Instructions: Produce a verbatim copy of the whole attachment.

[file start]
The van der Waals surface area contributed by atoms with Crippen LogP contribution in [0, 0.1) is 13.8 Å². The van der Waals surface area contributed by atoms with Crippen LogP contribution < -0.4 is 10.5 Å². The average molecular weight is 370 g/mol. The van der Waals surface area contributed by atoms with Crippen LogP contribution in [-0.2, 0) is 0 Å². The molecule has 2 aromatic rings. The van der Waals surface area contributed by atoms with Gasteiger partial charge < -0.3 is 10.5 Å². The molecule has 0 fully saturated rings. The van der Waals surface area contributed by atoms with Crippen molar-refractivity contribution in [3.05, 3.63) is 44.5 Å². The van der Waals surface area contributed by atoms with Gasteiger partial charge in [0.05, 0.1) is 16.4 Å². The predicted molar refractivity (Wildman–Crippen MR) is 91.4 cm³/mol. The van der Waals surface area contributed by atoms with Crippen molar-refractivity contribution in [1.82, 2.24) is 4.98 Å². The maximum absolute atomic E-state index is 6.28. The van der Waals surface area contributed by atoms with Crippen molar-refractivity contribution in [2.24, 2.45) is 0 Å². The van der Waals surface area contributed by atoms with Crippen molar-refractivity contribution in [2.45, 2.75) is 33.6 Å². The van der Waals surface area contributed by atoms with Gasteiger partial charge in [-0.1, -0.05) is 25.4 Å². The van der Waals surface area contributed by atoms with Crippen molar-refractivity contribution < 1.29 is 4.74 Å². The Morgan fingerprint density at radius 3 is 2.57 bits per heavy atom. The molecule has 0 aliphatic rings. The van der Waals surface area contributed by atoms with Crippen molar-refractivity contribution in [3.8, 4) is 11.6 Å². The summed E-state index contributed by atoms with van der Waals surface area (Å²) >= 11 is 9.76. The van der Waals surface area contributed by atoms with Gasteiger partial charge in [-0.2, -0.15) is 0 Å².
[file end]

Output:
The van der Waals surface area contributed by atoms with Crippen LogP contribution in [0, 0.1) is 13.8 Å². The van der Waals surface area contributed by atoms with Crippen LogP contribution < -0.4 is 10.5 Å². The average molecular weight is 370 g/mol. The van der Waals surface area contributed by atoms with Crippen LogP contribution in [-0.2, 0) is 0 Å². The molecule has 2 aromatic rings. The van der Waals surface area contributed by atoms with Gasteiger partial charge < -0.3 is 10.5 Å². The molecule has 0 fully saturated rings. The van der Waals surface area contributed by atoms with Crippen molar-refractivity contribution in [3.05, 3.63) is 44.5 Å². The van der Waals surface area contributed by atoms with Gasteiger partial charge in [0.05, 0.1) is 16.4 Å². The predicted molar refractivity (Wildman–Crippen MR) is 91.4 cm³/mol. The van der Waals surface area contributed by atoms with Crippen molar-refractivity contribution in [1.82, 2.24) is 4.98 Å². The maximum absolute atomic E-state index is 6.28. The van der Waals surface area contributed by atoms with Crippen molar-refractivity contribution in [2.24, 2.45) is 0 Å². The van der Waals surface area contributed by atoms with Crippen molar-refractivity contribution in [2.45, 2.75) is 33.6 Å². The van der Waals surface area contributed by atoms with Gasteiger partial charge in [-0.1, -0.05) is 25.4 Å². The van der Waals surface area contributed by atoms with Crippen molar-refractivity contribution < 1.29 is 4.74 Å². The Morgan fingerprint density at radius 3 is 2.57 bits per heavy atom. The molecule has 0 aliphatic rings. The van der Waals surface area contributed by atoms with Crippen molar-refractivity contribution in [3.8, 4) is 11.6 Å². The summed E-state index contributed by atoms with van der Waals surface area (Å²) >= 11 is 9.76. The van der Waals surface area contributed by atoms with Gasteiger partial charge in [-0.2, -0.15) is 0 Å².